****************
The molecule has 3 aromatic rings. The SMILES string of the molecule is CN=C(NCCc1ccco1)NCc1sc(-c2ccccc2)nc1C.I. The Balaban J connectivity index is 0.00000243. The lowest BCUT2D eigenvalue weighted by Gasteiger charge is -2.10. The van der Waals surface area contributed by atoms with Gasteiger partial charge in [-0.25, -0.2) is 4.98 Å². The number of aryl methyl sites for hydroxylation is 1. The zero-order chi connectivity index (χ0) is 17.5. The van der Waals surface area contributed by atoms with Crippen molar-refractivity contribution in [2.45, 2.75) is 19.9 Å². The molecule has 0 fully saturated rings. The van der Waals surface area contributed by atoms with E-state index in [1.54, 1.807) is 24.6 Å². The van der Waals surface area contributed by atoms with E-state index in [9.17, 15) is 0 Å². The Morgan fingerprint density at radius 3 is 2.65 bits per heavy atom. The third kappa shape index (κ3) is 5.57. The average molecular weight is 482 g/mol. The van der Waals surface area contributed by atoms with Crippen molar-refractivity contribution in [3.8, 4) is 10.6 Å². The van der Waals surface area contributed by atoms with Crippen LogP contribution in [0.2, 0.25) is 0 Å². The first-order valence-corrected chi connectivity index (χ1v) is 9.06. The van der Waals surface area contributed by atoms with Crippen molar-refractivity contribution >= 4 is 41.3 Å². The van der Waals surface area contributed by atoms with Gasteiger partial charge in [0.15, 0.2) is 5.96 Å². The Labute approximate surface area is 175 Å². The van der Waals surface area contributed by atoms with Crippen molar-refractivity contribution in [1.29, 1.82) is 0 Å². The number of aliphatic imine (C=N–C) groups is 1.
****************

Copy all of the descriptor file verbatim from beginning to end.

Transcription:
The molecule has 3 aromatic rings. The SMILES string of the molecule is CN=C(NCCc1ccco1)NCc1sc(-c2ccccc2)nc1C.I. The Balaban J connectivity index is 0.00000243. The lowest BCUT2D eigenvalue weighted by Gasteiger charge is -2.10. The van der Waals surface area contributed by atoms with Gasteiger partial charge in [-0.25, -0.2) is 4.98 Å². The number of aryl methyl sites for hydroxylation is 1. The zero-order chi connectivity index (χ0) is 17.5. The van der Waals surface area contributed by atoms with Crippen molar-refractivity contribution in [2.45, 2.75) is 19.9 Å². The molecule has 0 fully saturated rings. The van der Waals surface area contributed by atoms with E-state index in [1.54, 1.807) is 24.6 Å². The van der Waals surface area contributed by atoms with E-state index in [9.17, 15) is 0 Å². The Morgan fingerprint density at radius 3 is 2.65 bits per heavy atom. The third kappa shape index (κ3) is 5.57. The average molecular weight is 482 g/mol. The van der Waals surface area contributed by atoms with Crippen molar-refractivity contribution in [3.8, 4) is 10.6 Å². The van der Waals surface area contributed by atoms with Crippen LogP contribution in [0.2, 0.25) is 0 Å². The first-order valence-corrected chi connectivity index (χ1v) is 9.06. The van der Waals surface area contributed by atoms with Crippen molar-refractivity contribution >= 4 is 41.3 Å². The van der Waals surface area contributed by atoms with Gasteiger partial charge in [0.15, 0.2) is 5.96 Å². The Labute approximate surface area is 175 Å². The van der Waals surface area contributed by atoms with Crippen molar-refractivity contribution in [1.29, 1.82) is 0 Å². The number of aliphatic imine (C=N–C) groups is 1.